Halloween classroom tips for teachers
Something wicked this way comes...
Halloween provides the perfect opportunity to dress up the classroom and engage students in new games and activities.
This October 31st, take the opportunity to celebrate all things spooky with our top Halloween classroom tips.
Get dressed up...
Theres no better time of the year to encourage fancy dress than at Halloween. With the 31st falling on a Monday this year, students will have all weekend to plan their costumes. You may want to give your students a theme to work around to help make it a bit more educational, such as Historical Heroes and Heroines or Literary Villains.
Dont limit the fancy dress to outfits - you can dress up the classroom too. Plan an arts and crafts afternoon carving pumpkins, cutting out hanging bats and ghosts and making slime.
Younger children can make pumpkin stamps out of halved apples and some orange paint or colour in printouts of witches, goblins and ghouls.
Halloween can tie in nicely with your science lessons, particularly if youre teaching human anatomy (where students can make fake blood) or chemistry (where dry ice can make a splash).
For younger children getting to grips with numbers and measurements, pumpkins can be used to help teach weight and size. Have students guess how big and heavy they think a pumpkin is and teach them how they can find out an accurate answer.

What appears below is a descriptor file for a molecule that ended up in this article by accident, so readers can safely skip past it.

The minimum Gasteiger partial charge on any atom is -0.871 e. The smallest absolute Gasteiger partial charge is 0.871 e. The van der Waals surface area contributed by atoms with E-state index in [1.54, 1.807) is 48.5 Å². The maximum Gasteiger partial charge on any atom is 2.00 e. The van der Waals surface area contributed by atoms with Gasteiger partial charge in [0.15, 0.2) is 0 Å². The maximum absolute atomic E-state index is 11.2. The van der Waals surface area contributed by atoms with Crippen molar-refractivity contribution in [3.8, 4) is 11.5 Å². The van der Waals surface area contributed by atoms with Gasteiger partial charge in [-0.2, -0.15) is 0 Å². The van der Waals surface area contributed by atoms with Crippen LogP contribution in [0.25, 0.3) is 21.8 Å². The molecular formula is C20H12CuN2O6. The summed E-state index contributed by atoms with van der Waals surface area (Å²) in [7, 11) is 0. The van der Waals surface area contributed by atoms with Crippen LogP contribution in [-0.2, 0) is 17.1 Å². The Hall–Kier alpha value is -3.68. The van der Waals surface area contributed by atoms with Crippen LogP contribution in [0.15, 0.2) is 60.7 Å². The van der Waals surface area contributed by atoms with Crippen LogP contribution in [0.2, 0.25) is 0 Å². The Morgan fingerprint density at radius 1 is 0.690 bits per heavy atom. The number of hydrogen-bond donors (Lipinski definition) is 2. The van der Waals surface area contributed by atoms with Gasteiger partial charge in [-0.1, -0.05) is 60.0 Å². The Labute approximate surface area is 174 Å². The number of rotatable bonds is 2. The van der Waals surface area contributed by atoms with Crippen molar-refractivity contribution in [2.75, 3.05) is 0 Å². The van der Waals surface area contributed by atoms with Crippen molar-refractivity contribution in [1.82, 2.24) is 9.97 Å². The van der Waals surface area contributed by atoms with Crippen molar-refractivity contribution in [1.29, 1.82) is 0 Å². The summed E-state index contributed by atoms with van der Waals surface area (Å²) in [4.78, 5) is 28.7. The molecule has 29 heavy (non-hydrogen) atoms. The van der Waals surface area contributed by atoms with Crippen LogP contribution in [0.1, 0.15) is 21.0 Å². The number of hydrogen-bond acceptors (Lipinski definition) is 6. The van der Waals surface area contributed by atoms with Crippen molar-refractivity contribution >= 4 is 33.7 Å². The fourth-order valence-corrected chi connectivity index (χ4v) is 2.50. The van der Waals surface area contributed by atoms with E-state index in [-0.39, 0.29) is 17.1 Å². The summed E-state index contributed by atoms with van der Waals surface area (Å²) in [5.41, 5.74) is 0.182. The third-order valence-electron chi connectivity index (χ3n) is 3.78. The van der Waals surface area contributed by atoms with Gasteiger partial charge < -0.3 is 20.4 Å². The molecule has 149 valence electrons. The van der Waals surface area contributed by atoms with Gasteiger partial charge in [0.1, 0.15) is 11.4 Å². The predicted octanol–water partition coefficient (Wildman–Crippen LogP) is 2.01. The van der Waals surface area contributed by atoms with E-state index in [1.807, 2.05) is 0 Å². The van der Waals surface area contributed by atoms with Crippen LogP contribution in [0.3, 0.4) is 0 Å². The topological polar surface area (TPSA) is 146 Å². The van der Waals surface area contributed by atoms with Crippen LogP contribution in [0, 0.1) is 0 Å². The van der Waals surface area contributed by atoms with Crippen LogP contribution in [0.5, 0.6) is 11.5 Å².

If youre a supply teacher and on standby for the days surrounding Halloween, ensure youve got a few appropriately themed games and activities in your resource kit just in case you get called in over this period.
Make it educational...
While Halloweens history is often forgotten in the excitements of dressing up and collecting sweets, its origins date back centuries. Take the opportunity to teach students about Samhain, the ancient Celtic festival said to have influenced Halloween, and All Saints Day, a day designated to honour martyrs and saints.
For older students, use Halloween as a tool to help teach literary concepts such as plot structure, foreshadowing, genre and setting. Make it interesting for your students by introducing spooky stories and films such as Casper, The Witches, Coraline and Hocus Pocus.
Halloween haikus could also be a fun and creative way to help hone writing skills. You could also encourage students to incorporate Halloween themes into their creative writing, using suspense and drama to enhance their stories.
If youre a SEND teacher looking for ways to celebrate Halloween with your students, there are plenty of ways you can help ensure everyone is included.
SEND students may feel uncomfortable with loud, lively parties, so ensure you have plenty of quieter activities planned, such as reading stories in a comfortable corner of the classroom or drawing spooky characters.
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